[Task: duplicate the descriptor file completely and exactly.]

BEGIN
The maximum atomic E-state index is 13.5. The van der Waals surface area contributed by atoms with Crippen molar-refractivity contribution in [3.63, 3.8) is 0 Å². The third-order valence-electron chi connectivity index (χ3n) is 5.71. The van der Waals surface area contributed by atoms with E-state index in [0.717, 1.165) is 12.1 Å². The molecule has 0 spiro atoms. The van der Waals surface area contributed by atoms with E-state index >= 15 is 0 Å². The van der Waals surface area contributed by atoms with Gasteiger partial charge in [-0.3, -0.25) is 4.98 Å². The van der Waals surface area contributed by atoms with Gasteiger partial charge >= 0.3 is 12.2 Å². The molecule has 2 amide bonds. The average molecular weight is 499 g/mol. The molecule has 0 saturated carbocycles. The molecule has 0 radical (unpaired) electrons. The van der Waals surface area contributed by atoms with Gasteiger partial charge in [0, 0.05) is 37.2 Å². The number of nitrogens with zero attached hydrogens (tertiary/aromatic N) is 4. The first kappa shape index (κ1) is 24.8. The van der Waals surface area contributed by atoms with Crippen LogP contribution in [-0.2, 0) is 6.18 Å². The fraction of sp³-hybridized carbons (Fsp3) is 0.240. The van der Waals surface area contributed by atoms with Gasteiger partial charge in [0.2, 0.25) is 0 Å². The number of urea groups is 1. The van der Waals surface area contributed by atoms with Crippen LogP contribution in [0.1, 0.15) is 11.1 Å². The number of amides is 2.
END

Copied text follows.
The maximum atomic E-state index is 13.5. The van der Waals surface area contributed by atoms with Crippen molar-refractivity contribution in [3.63, 3.8) is 0 Å². The third-order valence-electron chi connectivity index (χ3n) is 5.71. The van der Waals surface area contributed by atoms with E-state index in [0.717, 1.165) is 12.1 Å². The molecule has 0 spiro atoms. The van der Waals surface area contributed by atoms with E-state index >= 15 is 0 Å². The van der Waals surface area contributed by atoms with Gasteiger partial charge in [-0.3, -0.25) is 4.98 Å². The van der Waals surface area contributed by atoms with Gasteiger partial charge >= 0.3 is 12.2 Å². The molecule has 2 amide bonds. The average molecular weight is 499 g/mol. The molecule has 0 saturated carbocycles. The molecule has 0 radical (unpaired) electrons. The van der Waals surface area contributed by atoms with Gasteiger partial charge in [0, 0.05) is 37.2 Å². The number of nitrogens with zero attached hydrogens (tertiary/aromatic N) is 4. The first kappa shape index (κ1) is 24.8. The van der Waals surface area contributed by atoms with Crippen LogP contribution in [-0.2, 0) is 6.18 Å². The fraction of sp³-hybridized carbons (Fsp3) is 0.240. The van der Waals surface area contributed by atoms with Gasteiger partial charge in [0.2, 0.25) is 0 Å². The number of urea groups is 1. The van der Waals surface area contributed by atoms with Crippen LogP contribution in [0.1, 0.15) is 11.1 Å². The number of amides is 2.